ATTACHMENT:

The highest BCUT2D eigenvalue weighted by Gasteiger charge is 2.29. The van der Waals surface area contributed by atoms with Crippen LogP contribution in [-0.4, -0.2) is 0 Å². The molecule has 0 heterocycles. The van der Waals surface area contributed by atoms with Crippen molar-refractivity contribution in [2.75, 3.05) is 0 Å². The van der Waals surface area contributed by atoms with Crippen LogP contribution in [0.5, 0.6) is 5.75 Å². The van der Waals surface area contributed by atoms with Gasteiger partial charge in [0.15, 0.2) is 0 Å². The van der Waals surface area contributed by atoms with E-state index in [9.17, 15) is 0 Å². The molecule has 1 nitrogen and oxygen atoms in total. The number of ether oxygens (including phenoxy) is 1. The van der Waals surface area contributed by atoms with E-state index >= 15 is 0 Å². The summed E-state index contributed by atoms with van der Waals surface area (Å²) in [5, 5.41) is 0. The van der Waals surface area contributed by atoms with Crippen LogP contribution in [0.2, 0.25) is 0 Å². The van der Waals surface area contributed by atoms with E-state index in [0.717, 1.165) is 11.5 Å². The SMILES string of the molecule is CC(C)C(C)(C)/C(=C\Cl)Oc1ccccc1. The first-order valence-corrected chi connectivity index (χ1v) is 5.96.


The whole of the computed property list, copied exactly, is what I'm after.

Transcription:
The highest BCUT2D eigenvalue weighted by Gasteiger charge is 2.29. The van der Waals surface area contributed by atoms with Crippen LogP contribution in [-0.4, -0.2) is 0 Å². The molecule has 0 heterocycles. The van der Waals surface area contributed by atoms with Crippen molar-refractivity contribution in [2.75, 3.05) is 0 Å². The van der Waals surface area contributed by atoms with Crippen LogP contribution in [0.5, 0.6) is 5.75 Å². The van der Waals surface area contributed by atoms with Gasteiger partial charge in [0.15, 0.2) is 0 Å². The van der Waals surface area contributed by atoms with E-state index in [9.17, 15) is 0 Å². The molecule has 1 nitrogen and oxygen atoms in total. The number of ether oxygens (including phenoxy) is 1. The van der Waals surface area contributed by atoms with E-state index >= 15 is 0 Å². The summed E-state index contributed by atoms with van der Waals surface area (Å²) in [5, 5.41) is 0. The van der Waals surface area contributed by atoms with Crippen LogP contribution in [0.2, 0.25) is 0 Å². The van der Waals surface area contributed by atoms with E-state index in [0.717, 1.165) is 11.5 Å². The SMILES string of the molecule is CC(C)C(C)(C)/C(=C\Cl)Oc1ccccc1. The first-order valence-corrected chi connectivity index (χ1v) is 5.96.